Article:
Here’s a conundrum for you: Would it be better to protect Australia’s Great Barrier Reef, which is visible from space, attracts more than a million visitors every year, and is home to thousands of species of fish, sharks, and other marine animals? Or would it be better to build one of the world’s largest coal ports near the reef, dredge the area around the port, dump millions of tons of dredged mud and sand into the Great Barrier Reef Marine Park, and then create a coal-shipping superhighway through the reef so thousands of ships each year can ferry coal from Australia to Asia?

The answer is clearly the latter, according to Australia’s conservative government and the coal industry. The government, now under the control of climate-denying Prime Minister Tony Abbott, has just given the coal industry the go-ahead for its proposed project, despite warnings from environmentalists that the coal port and shipping plans threaten the very future of the reef. From The Guardian:

Unfortunately, soon a massively destructive coal port will be built just 50 km north of the magnificent Whitsunday Islands. The port expansion was approved by the Abbott Liberal National government on Wednesday 11 December, and it will become one of the world’s largest coal ports.

The coal export facility is ironically located on Abbot Point. The construction of this port will involve dredging 3 million cubic metres of seabed. The dredge spoil will be dumped into the Great Barrier Reef World Heritage Area.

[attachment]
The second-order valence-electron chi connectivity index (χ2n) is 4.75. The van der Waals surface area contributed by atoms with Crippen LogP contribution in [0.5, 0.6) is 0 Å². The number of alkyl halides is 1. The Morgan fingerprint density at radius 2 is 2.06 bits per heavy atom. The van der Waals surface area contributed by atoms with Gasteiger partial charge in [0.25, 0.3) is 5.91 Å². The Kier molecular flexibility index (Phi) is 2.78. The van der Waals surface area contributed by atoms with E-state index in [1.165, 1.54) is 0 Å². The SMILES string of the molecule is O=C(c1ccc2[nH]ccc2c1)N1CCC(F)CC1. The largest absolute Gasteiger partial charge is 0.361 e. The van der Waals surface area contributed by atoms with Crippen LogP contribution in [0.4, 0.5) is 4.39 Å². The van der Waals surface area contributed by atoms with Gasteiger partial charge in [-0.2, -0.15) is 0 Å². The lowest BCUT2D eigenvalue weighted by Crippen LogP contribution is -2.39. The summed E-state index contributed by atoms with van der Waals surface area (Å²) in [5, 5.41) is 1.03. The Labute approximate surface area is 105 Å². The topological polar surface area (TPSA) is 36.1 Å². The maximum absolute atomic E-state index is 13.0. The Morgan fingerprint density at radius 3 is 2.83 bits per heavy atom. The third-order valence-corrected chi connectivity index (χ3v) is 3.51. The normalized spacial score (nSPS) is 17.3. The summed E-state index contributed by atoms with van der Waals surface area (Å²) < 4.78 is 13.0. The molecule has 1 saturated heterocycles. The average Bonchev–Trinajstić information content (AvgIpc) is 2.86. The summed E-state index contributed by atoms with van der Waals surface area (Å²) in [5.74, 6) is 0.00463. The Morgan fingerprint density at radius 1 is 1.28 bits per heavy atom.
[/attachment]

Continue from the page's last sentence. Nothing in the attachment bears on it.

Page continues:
To give you an idea of the scale of this dredging, if all of the spoil was put into dump trucks, there would be 150,000 of them lined up bumper to bumper from Brisbane to Melbourne.

This expansion is further proof that the Abbott government is hell-bent on turning Australia into a reckless charco-state that solely represents the interests of fossil fuel and coal companies.

A fish at the Great Barrier Reef
Shutterstock
This fish does not approve of coal-port plans.

Here’s more from The Christian Science Monitor:

Greenpeace estimates the number of coal ships passing through the reef will increase from a current level of about 1,700 a year to 10,150 by 2020, significantly increasing the possibility of accidents.

Environmental groups want the main authority overseeing the Great Barrier Reef Marine Park Authority to abide by its charter and block the Federal government’s approval of the Abbot Point expansion. A decision is expected next week.

With the coal industry contributing more than $20 billion a year to the government’s coffers and local businesses set to benefit from the new development, environmental groups are in for a tough fight.

This time, however, they have the support of the Queensland’s tourism operators. “There’s so much evidence that sedimentation is impacting the Great Barrier Reef … This is the tipping point,” says Bowen reef tour operator Al Grundy.

He fears the port expansion will threaten a nesting ground for green turtles and a humpback whale gathering area in the waters between Abbot Point and the Whitsunday Islands.

Of course, threatening the reef is nothing new for the coal industry. As The Christian Science Monitor points out, carbon dioxide emissions from fossil-fuel burning are warming the ocean waters and turning them more acidic, long posing a threat to the colorful reef ecosystem.